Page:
Mayer Brown litigation partner Lori Lightfoot stepped into an explosive situation when she agreed last December to head a task force examining police misconduct in Chicago. Mayor Rahm Emanuel formed the task force shortly after a video was released that showed police officer Jason Van Dyke shooting Laquan McDonald 16 times in October 2014, as McDonald walked away from police.
Van Dyke, who was responding to reports that someone was damaging cars, fired all but one of the shots as the 17-year-old African American teen lay motionless on the street. Before the video emerged, the police had falsely claimed that the officer was defending himself against an attack.
The video sparked outrage: Chicago citizens marched in protest and demanded the resignation of top police officials. Van Dyke has been charged with first-degree murder and the city has agreed to pay $5 million to McDonald’s family.
For four months, Lightfoot—a former federal prosecutor and one-time police department employee who investigated police shootings and other uses of force—oversaw a comprehensive investigation of police practices in Chicago. The task force, which included lawyers from Chicago’s Hinshaw & Culbertson as well as Mayer Brown, interviewed more than 100 people, reviewed reams of records, and held four community forums.
The group’s 190-page report, issued April 13, was unvarnished. The “hard truth, it said, is that the city’s police department was plagued with racism and “systemic and sanctioned practices” had led to citizens’ deaths and other rights violations. Particularly disturbing was its finding that of the 404 shootings by police officers between 2008 and 2015, 74 percent of those shot or killed were black. (Roughly a third of Chicago’s residents are black.) Among other things, the task force recommended the creation of a community group with oversight of the police department and the appointment of a dedicated inspector general to review police activity.
Lightfoot talked to The Am Law Daily this week about her role on the task force and the group’s work.
Am Law Daily: Did you have any reservations about taking this on?
Lori Lightfoot: I knew it would be time-consuming. I wanted the full support of the firm. I said the mayor had to talk to our chairman, Paul Theiss, and get his full support. As an African American I wanted to make sure I could do justice to the anger and frustration of so many in the community.
ALD: Why did you have the mayor talk to the chairman?
LL: I knew it would be a significant undertaking that would take me away from client chargeable work. I wanted to make sure management was comfortable having me take this on. Law firms are brand sensitive. There was no way of knowing if I took on this responsibility if it would lead to people coming to our door to protest.
Mayer Brown has a long history as a civic leader and providing pro bono for the government. It's in our DNA to say yes.
ALD: You’ve investigated police misconduct in the past. Were you surprised by anything you found in this investigation?
LL: More than 70 percent of those shot or killed by police were African Americans. I had a sense there was a disparity, but I was surprised how significant it was. As an African-American, looking at these numbers, it was so shocking. What surprised me was that seemingly no one in city government had wrapped their arms around this and done something about it. That was distressing.
ALD: Have you had bad experiences with the police yourself?
LL: I would not compare my experience with people who were killed or injured, but I had an experience recently where I was verbally abused. In the midst of working on the task force, a woman in a car ahead of me had been hit head-on by a landscaping truck and the driver took off. I flagged down the police to get assistance. The officer started screaming at me to get out of the street or she would arrest me. She came at me like I was committing a crime when I was trying to be a good Samaritan. I did as I was told. She was nasty and asked for my ID. After checking my ID, I could only think she figured out who I was. Her attitude was as different as night from day. It made me think a lot about what I had heard from others about police abuse.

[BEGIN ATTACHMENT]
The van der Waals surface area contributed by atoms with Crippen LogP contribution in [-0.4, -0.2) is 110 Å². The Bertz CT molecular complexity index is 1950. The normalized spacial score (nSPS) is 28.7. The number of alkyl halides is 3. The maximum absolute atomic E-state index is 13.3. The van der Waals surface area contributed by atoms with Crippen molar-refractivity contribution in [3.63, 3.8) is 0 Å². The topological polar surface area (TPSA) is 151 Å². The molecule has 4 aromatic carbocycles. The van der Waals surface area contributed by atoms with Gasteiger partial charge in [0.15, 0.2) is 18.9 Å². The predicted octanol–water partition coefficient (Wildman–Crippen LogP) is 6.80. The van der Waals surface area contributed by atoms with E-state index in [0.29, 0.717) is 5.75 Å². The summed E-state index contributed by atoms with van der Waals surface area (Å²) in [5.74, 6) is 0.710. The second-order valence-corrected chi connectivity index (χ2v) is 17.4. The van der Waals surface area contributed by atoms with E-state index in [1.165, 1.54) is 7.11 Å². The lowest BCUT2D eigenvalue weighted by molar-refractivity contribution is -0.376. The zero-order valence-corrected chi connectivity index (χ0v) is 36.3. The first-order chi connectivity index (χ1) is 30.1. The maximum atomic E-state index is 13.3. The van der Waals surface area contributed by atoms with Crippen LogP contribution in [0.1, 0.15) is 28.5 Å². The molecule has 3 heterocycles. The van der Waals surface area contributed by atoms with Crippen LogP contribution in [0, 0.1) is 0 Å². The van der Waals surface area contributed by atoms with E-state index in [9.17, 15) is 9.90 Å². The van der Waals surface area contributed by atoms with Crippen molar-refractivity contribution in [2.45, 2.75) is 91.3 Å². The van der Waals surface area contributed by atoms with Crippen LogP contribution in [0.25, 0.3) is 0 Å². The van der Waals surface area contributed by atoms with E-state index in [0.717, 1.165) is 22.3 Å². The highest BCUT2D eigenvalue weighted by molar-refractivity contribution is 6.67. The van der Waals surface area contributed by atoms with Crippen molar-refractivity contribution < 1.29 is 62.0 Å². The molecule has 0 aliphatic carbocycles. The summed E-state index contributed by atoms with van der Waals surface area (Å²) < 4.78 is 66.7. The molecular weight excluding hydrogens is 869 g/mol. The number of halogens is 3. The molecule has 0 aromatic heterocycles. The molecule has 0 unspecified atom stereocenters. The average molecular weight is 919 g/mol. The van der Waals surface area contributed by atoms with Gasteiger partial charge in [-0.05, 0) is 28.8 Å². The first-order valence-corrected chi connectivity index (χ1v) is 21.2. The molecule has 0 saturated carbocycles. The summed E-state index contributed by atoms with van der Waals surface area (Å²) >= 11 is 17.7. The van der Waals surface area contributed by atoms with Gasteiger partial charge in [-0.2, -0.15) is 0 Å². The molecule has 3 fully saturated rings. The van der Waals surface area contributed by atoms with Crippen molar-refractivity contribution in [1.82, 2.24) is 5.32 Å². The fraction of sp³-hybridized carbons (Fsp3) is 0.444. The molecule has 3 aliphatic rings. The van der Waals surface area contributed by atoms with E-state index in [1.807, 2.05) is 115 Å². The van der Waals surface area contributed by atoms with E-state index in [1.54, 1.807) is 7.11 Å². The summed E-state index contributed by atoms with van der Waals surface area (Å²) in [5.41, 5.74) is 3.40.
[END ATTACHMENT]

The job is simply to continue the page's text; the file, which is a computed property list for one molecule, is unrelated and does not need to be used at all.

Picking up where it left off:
ALD: How many hours did you spent on the task force?
LL: I couldn’t tell you. I worked from early December to the middle of April, seven days a week. I was still practicing but my primary focus was on this project.
ALD: What were the public hearings like?
LL: Every hearing had a different texture but the common thread was intense anger and frustration. People had a lot of skepticism [about the task force], putting it politely. They were skeptical that what we were doing would make any difference.
ALD: What has been the reaction to the report?
LL: We've had such an overwhelmingly positive response. The report was warmly received by the U.S. Department of Justice, which is investigating the police department. The police union has not been particularly happy. I think we struck exactly the appropriate balance unmasking some very hard truths.
ALD: What was Mayor Emanuel’s reaction?
LL: We did a briefing for the mayor the day of the rollout. He continues to work his way through some of the main recommendations. The mayor wrote a letter to the Chicago Sun-Times embracing three things we recommended: the creation of a civilian oversight board, the creation of public safety inspector general, and getting rid of the existing Independent Police Review Authority. It's a very tough report. I don't know many politicians that would wrap their arms around a lot of these issues. He has slowly started to do that.
Reprinted with permission from the May 25, 2016 edition of The Am Law Daily © 2016 ALM Properties, Inc. All rights reserved. Further duplication without permission is prohibited.
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